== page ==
Spanish rule

The first Europeans to explore the California coast were the members of a Spanish sailing expedition led by Portuguese captain Juan Rodríguez Cabrillo; they entered San Diego Bay on September 28, 1542, and reached at least as far north as San Miguel Island. Privateer and explorer Francis Drake explored and claimed an undefined portion of the California coast in 1579, landing north of the future city of San Francisco. The first Asians to set foot on what would be the United States occurred in 1587, when Filipino sailors arrived in Spanish ships at Morro Bay. Sebastián Vizcaíno explored and mapped the coast of California in 1602 for New Spain, sailing as far north as Cape Mendocino.

This could be represented as a top-level section titled "History" and no text. It would contain two sections, "First inhabitants" and "Spanish rule" that both specify text.

The part metadata, held in metadata_json, is returned in search query results. It can contain, for example, information that links the item to records in other systems.

Finally, custom_dims allows you to specify additional factors that can be used at query time to control the ranking of results. The dimensions must be defined ahead of time for the corpus, or else they'll be ignored.

message Section {
// Optionally, the unique ID of this section. If set, it will be returned as
// metadata in query results.
int32 id = 1;
// Optionally, the title of the section. This may be empty.
string title = 2;
// The text of the section. This should never be empty.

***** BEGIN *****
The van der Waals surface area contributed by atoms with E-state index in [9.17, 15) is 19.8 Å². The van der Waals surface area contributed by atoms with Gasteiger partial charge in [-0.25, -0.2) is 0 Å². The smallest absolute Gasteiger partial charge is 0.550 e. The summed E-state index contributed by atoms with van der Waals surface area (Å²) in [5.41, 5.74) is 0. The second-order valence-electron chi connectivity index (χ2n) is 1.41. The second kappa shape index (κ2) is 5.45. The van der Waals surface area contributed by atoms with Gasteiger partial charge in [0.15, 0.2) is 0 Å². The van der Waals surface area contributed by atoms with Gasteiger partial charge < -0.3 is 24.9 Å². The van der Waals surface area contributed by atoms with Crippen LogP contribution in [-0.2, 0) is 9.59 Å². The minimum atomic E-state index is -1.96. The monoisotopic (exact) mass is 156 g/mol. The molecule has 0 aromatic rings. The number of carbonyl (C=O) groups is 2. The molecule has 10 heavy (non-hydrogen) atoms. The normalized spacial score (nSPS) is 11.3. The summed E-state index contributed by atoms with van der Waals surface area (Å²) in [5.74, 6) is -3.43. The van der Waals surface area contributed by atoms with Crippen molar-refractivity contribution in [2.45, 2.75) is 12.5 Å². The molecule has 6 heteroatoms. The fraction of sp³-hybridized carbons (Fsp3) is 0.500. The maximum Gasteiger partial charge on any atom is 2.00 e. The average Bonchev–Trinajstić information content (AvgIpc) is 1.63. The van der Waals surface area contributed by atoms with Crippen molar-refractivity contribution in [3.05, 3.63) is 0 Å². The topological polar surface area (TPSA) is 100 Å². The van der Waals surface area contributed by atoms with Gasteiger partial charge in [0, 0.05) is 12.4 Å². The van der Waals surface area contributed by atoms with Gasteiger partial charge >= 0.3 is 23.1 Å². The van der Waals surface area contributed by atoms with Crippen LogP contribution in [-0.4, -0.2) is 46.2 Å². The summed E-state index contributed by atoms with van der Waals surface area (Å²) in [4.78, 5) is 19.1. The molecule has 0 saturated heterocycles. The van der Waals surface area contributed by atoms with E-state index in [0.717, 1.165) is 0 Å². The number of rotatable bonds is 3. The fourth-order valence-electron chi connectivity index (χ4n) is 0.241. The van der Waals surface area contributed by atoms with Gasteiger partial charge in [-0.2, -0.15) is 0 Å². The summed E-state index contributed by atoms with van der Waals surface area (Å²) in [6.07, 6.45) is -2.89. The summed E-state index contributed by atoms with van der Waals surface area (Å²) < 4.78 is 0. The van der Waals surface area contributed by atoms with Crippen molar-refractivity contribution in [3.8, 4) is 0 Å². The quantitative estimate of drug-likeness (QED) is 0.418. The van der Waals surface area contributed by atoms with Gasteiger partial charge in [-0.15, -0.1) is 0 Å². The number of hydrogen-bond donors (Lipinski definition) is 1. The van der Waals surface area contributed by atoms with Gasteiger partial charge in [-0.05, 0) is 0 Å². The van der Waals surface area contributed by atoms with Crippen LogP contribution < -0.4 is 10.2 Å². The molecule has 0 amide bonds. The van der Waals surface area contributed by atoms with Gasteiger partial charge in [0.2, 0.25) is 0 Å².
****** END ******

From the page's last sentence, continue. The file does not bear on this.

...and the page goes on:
string text = 3;
// Metadata about this section. This should be a json string. It is passed
// through the system, without being used at indexing time. It can be
// retrieved at query time.
string metadata_json = 4;
// A list of custom dimension values that are included in the generated
// representation of all subsections (i.e. sections contains by this section).
repeated CustomDimension custom_dims = 5;

// A list of subsections.
repeated Section section = 10;
}

Custom Dimension

Custom dimensions are a powerful feature of Vectara. They allow you to attach numeric factors to every item in the index, which affect its final ranking during searches. Some example use cases include:

  1. Defining the authoritativeness of the content. For example, content with 100 upvotes can be ranked higher than content with no upvotes and 10 downvotes.
  2. Indicating the source of the content. If there are N sources, this is usually done by defining N custom dimensions, and treating them as boolean 0-1 fields. This allows weighting results based on source, or even excluding certain sources altogether. For example, content from a government FAQ would be rated higher than content from a user forum.
  3. Defining the geography in which content is relevant.
  4. Indicating the publication date. This makes it easy to weight more recent results higher.
message CustomDimension {
string name = 1;
double value = 2;
}

For more information on how to use custom dimensions, refer to the Custom Dimensions Usage Documentation

Frequently Asked Questions

Error received from peer...Trying to connect an http1.x server

You are receiving this error message because you are trying to connect via an insecure channel. The endpoint only allows secure (TLS) connections.

This is bad:

grpc.insecure_channel(...)